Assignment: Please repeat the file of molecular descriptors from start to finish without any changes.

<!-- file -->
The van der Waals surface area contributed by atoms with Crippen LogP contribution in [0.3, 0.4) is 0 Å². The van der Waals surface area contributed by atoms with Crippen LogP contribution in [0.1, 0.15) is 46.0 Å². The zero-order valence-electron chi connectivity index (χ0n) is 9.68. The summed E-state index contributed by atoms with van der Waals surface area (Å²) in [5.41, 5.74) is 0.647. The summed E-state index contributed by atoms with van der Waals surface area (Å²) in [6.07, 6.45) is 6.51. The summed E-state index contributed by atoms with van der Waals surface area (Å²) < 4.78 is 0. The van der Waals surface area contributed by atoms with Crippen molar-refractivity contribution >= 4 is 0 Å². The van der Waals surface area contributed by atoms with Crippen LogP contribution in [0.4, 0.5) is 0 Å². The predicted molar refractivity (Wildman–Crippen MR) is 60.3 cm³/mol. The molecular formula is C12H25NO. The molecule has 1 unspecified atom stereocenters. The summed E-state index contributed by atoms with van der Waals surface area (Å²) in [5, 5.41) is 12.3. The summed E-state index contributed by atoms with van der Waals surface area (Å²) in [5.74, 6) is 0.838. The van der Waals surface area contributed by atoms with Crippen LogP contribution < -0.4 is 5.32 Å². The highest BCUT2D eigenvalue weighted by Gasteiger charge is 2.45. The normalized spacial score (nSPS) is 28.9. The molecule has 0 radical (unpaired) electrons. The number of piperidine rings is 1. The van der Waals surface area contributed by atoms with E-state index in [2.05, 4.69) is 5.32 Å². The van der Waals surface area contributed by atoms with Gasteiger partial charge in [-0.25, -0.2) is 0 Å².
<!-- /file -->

The van der Waals surface area contributed by atoms with Crippen LogP contribution in [0.3, 0.4) is 0 Å². The van der Waals surface area contributed by atoms with Crippen LogP contribution in [0.1, 0.15) is 46.0 Å². The zero-order valence-electron chi connectivity index (χ0n) is 9.68. The summed E-state index contributed by atoms with van der Waals surface area (Å²) in [5.41, 5.74) is 0.647. The summed E-state index contributed by atoms with van der Waals surface area (Å²) in [6.07, 6.45) is 6.51. The summed E-state index contributed by atoms with van der Waals surface area (Å²) < 4.78 is 0. The van der Waals surface area contributed by atoms with Crippen molar-refractivity contribution >= 4 is 0 Å². The van der Waals surface area contributed by atoms with Crippen LogP contribution in [0.4, 0.5) is 0 Å². The predicted molar refractivity (Wildman–Crippen MR) is 60.3 cm³/mol. The molecular formula is C12H25NO. The molecule has 1 unspecified atom stereocenters. The summed E-state index contributed by atoms with van der Waals surface area (Å²) in [5, 5.41) is 12.3. The summed E-state index contributed by atoms with van der Waals surface area (Å²) in [5.74, 6) is 0.838. The van der Waals surface area contributed by atoms with Crippen LogP contribution < -0.4 is 5.32 Å². The highest BCUT2D eigenvalue weighted by Gasteiger charge is 2.45. The normalized spacial score (nSPS) is 28.9. The molecule has 0 radical (unpaired) electrons. The number of piperidine rings is 1. The van der Waals surface area contributed by atoms with E-state index in [2.05, 4.69) is 5.32 Å². The van der Waals surface area contributed by atoms with Gasteiger partial charge in [-0.25, -0.2) is 0 Å².